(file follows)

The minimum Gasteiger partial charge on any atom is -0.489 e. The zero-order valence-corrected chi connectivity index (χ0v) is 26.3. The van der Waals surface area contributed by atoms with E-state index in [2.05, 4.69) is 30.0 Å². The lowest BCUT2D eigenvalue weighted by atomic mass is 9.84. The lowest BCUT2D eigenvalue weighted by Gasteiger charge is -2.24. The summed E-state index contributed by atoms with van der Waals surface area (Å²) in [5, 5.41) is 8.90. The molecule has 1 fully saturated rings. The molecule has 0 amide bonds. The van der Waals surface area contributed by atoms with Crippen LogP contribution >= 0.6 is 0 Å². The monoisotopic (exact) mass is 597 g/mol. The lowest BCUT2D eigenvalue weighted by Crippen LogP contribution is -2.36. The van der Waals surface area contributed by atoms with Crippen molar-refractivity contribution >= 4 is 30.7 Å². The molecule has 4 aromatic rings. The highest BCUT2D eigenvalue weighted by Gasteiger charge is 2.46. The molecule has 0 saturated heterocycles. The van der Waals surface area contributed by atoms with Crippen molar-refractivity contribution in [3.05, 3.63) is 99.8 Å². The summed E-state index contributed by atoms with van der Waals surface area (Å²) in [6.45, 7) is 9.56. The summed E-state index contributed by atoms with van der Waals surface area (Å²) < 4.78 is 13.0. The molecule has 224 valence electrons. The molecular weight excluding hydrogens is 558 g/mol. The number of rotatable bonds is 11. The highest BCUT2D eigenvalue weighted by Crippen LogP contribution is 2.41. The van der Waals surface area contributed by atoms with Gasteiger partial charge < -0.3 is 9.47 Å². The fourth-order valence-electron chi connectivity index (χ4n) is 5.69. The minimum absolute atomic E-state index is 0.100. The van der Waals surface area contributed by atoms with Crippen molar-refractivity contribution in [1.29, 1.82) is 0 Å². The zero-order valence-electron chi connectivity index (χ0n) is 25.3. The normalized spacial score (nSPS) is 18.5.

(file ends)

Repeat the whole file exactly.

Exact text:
The minimum Gasteiger partial charge on any atom is -0.489 e. The zero-order valence-corrected chi connectivity index (χ0v) is 26.3. The van der Waals surface area contributed by atoms with E-state index in [2.05, 4.69) is 30.0 Å². The lowest BCUT2D eigenvalue weighted by atomic mass is 9.84. The lowest BCUT2D eigenvalue weighted by Gasteiger charge is -2.24. The summed E-state index contributed by atoms with van der Waals surface area (Å²) in [5, 5.41) is 8.90. The molecule has 1 fully saturated rings. The molecule has 0 amide bonds. The van der Waals surface area contributed by atoms with Crippen LogP contribution >= 0.6 is 0 Å². The monoisotopic (exact) mass is 597 g/mol. The lowest BCUT2D eigenvalue weighted by Crippen LogP contribution is -2.36. The van der Waals surface area contributed by atoms with Crippen molar-refractivity contribution >= 4 is 30.7 Å². The molecule has 4 aromatic rings. The highest BCUT2D eigenvalue weighted by Gasteiger charge is 2.46. The molecule has 0 saturated heterocycles. The van der Waals surface area contributed by atoms with Crippen molar-refractivity contribution in [3.05, 3.63) is 99.8 Å². The summed E-state index contributed by atoms with van der Waals surface area (Å²) in [6.45, 7) is 9.56. The summed E-state index contributed by atoms with van der Waals surface area (Å²) < 4.78 is 13.0. The molecule has 224 valence electrons. The molecular weight excluding hydrogens is 558 g/mol. The number of rotatable bonds is 11. The highest BCUT2D eigenvalue weighted by Crippen LogP contribution is 2.41. The van der Waals surface area contributed by atoms with Gasteiger partial charge < -0.3 is 9.47 Å². The fourth-order valence-electron chi connectivity index (χ4n) is 5.69. The minimum absolute atomic E-state index is 0.100. The van der Waals surface area contributed by atoms with Crippen molar-refractivity contribution in [1.29, 1.82) is 0 Å². The zero-order valence-electron chi connectivity index (χ0n) is 25.3. The normalized spacial score (nSPS) is 18.5.